Scripture: Then they came near to him and said, “We will build sheepfolds here for our livestock, and cities for our little ones, but we will take up arms, ready to go before the people of Israel, until we have brought them to their place. And our little ones shall live in the fortified cities because of the inhabitants of the land. We will not return to our homes until each of the people of Israel has gained his inheritance.” Numbers 32:16-18 ESV
Observation: Having defeated the Midianites miraculously without losing lives and then dividing the spoils of war among the people with a portion dedicated to God, Israel now turns its sight on the Promised Land. But the fertile land of Jazer and Gilead in which they have encamped attracts the attention of the clan leaders of Reuben and Gad. So they approach Moses and Eleazar (the priest), requesting permission to settle in this land suitable for animal husbandry that adjoins the eastern border of the Jordan.
Moses initially pushes back, assuming they intend to shirk their responsibility in helping seize the territory extended from the Jordan to the Mediterranean, thereby invoking God’s wrath on all his people (vv.1-15). So they counteroffer to build fortified cities for their families and sheepfolds for their livestock while committing all their fighting men to engage in the conquest of Canaan and not return until the other tribes gain their land inheritance (above verses). Moses grants their request and assigns the boundaries of the conquered kingdoms of Sihon (Amorites) and Og (Bashan) to the tribes of Reuben, Gad, and the half-tribe of Manasseh (v.33).
Takeaway: It’s important to note that God also gifted the Transjordan as part of the conquest: chapter 34 delineates it as part of Israel’s inheritance. But as theologian Ronald Allen contends, this segment of the Promised Land represented the “fringe of the garment.” While it offered rich soil for grazing, it would also distance these two and a half tribes from the epicenter of worship and celebrations. Consequently, they would become the most vulnerable of the tribes to the influence of neighboring pagan nations. On a positive note, this next generation of clan leaders demonstrated wisdom and prudence in understanding the needs of their people and that of Israel as a whole. Thus, they navigated an initial “no” response with a win-win proposal.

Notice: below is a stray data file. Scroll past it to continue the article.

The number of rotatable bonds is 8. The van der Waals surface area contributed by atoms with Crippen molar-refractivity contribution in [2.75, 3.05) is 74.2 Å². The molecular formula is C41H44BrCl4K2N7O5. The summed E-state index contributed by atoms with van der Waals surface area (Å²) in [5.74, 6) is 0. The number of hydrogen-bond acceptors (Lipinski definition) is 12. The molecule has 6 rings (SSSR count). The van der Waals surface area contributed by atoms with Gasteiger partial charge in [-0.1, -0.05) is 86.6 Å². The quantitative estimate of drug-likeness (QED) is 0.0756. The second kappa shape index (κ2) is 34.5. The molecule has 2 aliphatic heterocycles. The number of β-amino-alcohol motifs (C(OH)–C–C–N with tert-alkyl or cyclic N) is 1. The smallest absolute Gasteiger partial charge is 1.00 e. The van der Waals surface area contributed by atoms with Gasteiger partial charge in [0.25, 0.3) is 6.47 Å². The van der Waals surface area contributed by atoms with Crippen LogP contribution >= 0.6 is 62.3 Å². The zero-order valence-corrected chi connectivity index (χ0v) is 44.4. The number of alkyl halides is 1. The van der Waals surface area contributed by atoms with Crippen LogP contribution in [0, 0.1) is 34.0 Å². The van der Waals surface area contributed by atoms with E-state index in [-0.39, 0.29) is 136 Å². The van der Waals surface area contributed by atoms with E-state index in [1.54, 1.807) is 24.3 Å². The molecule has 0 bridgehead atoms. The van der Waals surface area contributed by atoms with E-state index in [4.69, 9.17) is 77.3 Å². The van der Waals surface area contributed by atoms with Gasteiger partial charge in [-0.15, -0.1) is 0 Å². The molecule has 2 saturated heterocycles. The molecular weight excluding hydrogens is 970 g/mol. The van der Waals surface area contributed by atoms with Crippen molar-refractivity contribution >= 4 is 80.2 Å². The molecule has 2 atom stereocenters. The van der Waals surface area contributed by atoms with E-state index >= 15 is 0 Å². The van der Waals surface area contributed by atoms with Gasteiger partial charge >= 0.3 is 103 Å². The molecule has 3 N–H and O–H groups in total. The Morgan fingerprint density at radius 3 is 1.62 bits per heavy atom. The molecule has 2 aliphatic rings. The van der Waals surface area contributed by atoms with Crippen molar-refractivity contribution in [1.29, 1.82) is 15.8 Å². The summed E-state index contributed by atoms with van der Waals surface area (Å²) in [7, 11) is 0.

The takeaway for us is similar. When encountering resistance from others regarding the aspirations God places on our hearts, we would do well to reflect patiently on the needs of all concerned and seek further direction from the Holy Spirit and the counsel of godly believers for an alternate plan that seeks a middle ground. Otherwise, if the middle ground proves an unacceptable compromise, we wait for the Lord to change hearts (which may include ours).
Secondly, when we seek to relocate, whether ministry or secular workforce opportunities, we need to investigate and consider how the new environment will impact our spiritual life and growth. Will we sacrifice a strong support network that has sustained us in our spiritual growth? Will we face new challenges that could erode our faith? Still, even if the answers are “yes,” this may be God’s will, but we need to march ahead with eyes wide open to the challenges and earnestly seek new means of support.
Prayer: Father God, we thank you for your Son, who considered the needs of all concerned in leaving his spiritual realm to dwell with us and die for us. And we thank you for his example of seeking your support throughout the journey. Would you please help us follow his example when making decisions about the next step, that we would consider the needs of all concerned and weigh the risks and future needs of the transition? Amen.
Rev. Gordon Green, M.Div., M.A. Counseling
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